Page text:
Those who believe in reincarnation, the idea that people receive their “just desserts” in succeeding lives, may wonder about Australian Prime Minister Tony Abbott. Was he a sinner in a previous life, now repaid with the “wicked problems” of the Group of Twenty (G20) 2014 presidency? Or, was he a saint, rewarded with the unique opportunity to lead the G20 on a course to ensure Australian influence and long-term stable, sustainable and balanced growth for the world economy?

Proponents of the “sinner” hypothesis note that the G20 is over constrained in its role as the designated “premier forum for international economic cooperation.” Leaders, some without the appropriate technical expertise, are provided with very little meeting time to reach a consensus on policy approaches to highly complex problems, in difficult economic conditions. G20 countries have very different strategies and guiding principles, as well as dissimilar cultural approaches to decision making. The G20 has no permanent staff to provide continuity and institutional memory and no formal compliance measures with respect to commitments. It faces pressure from civil society and excluded countries to be substantively involved. Leaders face limits of command at home — Obama and the US Congress is an obvious example. All of these constraints are amplified in the atmosphere of high expectations and media scrutiny.

Proponents of the “saint” hypothesis note the exceptional chance provided by the G20 presidency to make history. Russia’s 2013 leadership did no harm, but the major problems remain unresolved. The stage has been set for 2014. At St. Petersburg, this past September, the G20 requested a series of reports for the Brisbane summit — on growth strategies, country-specific plans on employment, financing for investment, the structure of the Financial Stability Board (FSB), standards on ownership and trusts, concrete outcomes for development priorities, as well as the perennial topic of inefficient fossil fuel subsidies. Skillful Australian leadership and adroit management of the preparatory process through 2014 will identify the initiatives that have win-win dimensions.

There are two basic ingredients for success. The first is to be ruthless with respect to the focus on priorities. Previous presidencies have announced a “back to basics” approach, but then caved to pressure, allowing the agenda to be diluted by adding other worthy issues for the discussion. The G20 is not the committee to save the world — it can be successful if it sticks to international economic cooperation. This means the primary role of the G20 is to ensure that the correct international institutional architecture is in place — the G20 is not in the business of implementing programs. The G20 should ensure that international institutions have the mandates and resources required, as international organizations do not reform themselves. If a new institution is required, the G20 could create it, as it did with the FSB (although more work is needed to establish it as the fourth pillar governing the global economy, along with the International Monetary Fund, the World Bank and the World Trade Organization.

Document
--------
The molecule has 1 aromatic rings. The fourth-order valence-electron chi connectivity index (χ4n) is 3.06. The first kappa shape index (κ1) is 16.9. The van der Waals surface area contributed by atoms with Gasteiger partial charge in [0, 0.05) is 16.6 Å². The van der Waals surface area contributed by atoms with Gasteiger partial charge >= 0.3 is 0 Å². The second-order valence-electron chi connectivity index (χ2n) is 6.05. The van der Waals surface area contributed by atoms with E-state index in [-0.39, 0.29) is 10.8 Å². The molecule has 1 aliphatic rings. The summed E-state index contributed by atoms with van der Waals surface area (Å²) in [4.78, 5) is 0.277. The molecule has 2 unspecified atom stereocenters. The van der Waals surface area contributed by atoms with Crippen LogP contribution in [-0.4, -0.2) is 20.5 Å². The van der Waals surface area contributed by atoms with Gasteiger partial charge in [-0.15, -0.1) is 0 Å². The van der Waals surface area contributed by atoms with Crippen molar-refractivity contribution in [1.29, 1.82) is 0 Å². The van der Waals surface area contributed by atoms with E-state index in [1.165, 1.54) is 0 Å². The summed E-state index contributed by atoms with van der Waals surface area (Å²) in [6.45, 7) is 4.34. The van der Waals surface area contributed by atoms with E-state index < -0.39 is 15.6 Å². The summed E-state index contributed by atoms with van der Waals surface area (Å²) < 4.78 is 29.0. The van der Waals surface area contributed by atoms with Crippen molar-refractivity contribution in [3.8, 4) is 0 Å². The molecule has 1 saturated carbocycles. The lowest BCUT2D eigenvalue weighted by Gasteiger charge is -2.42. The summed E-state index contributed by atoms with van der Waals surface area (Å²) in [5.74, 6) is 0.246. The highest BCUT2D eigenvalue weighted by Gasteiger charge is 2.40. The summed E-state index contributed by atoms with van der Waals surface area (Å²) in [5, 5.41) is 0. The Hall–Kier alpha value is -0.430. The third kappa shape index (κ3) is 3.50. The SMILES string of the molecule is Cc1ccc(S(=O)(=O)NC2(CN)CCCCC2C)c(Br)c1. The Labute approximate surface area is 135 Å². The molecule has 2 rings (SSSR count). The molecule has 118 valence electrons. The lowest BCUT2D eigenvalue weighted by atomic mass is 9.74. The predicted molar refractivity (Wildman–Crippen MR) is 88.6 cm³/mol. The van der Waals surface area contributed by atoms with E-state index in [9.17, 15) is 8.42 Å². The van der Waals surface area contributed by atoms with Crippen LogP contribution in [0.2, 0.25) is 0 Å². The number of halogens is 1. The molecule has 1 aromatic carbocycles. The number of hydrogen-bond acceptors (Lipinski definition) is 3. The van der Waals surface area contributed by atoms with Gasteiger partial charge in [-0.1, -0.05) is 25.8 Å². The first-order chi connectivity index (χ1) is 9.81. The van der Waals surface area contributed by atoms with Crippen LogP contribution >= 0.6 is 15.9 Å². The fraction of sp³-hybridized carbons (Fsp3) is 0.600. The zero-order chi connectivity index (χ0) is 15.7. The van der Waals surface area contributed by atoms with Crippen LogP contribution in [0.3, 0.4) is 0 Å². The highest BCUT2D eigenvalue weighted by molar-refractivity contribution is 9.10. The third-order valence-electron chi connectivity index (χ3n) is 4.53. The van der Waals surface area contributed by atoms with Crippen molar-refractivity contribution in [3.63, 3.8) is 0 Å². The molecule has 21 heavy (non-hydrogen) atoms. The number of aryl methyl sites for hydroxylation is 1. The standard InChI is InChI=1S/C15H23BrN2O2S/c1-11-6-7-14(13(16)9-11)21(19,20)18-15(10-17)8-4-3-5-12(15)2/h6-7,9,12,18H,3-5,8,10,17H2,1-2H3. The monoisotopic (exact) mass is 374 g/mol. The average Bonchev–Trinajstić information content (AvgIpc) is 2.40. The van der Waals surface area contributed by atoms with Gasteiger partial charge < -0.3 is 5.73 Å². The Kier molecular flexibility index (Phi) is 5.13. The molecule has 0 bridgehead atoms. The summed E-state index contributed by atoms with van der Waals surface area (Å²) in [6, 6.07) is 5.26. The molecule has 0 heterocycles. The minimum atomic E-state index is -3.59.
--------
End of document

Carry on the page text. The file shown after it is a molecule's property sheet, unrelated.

The second ingredient is to invest heavily, and early, in the preparatory process. The fact is that while all G20 countries are equal, two are more equal than others. Australia should work closely with the United States and China to identify common ground and jointly prepare future proposals. Of course, when they get together, leaders will talk about whatever they want to talk about — Syria hijacked a lot of time at the St. Petersburg summit. But a well-argued idea for the G20 agenda from Australia, supported by the United States and China, will invariably have traction and gain consensus in the G20.

There will be many petitioners promoting a wide range of important issues for G20 consideration. They will be sincere, pressing and persistent, with articulate briefs. The Australian presidency must artfully and respectfully deflect them — the best strategy may be to devise the terms of reference for a report to be delivered in 2015 or 2016. There will be countless requests for consultation, and there is no escape from a sincere effort at outreach. But to make real progress, there must be a sustained effort, from the beginning of 2014, that, needle-like, focusses on a very limited number of pressure points. The approach must be strategic, expending effort to garner support from critical countries. Rumour has it that Prime Minister Abbott was a saintly acupuncture practitioner in a previous life; if so, the Brisbane G20 could be the most successful summit in years.

Skillful Australian leadership and adroit management of the preparatory process through 2014 will identify the initiatives that have win-win dimensions.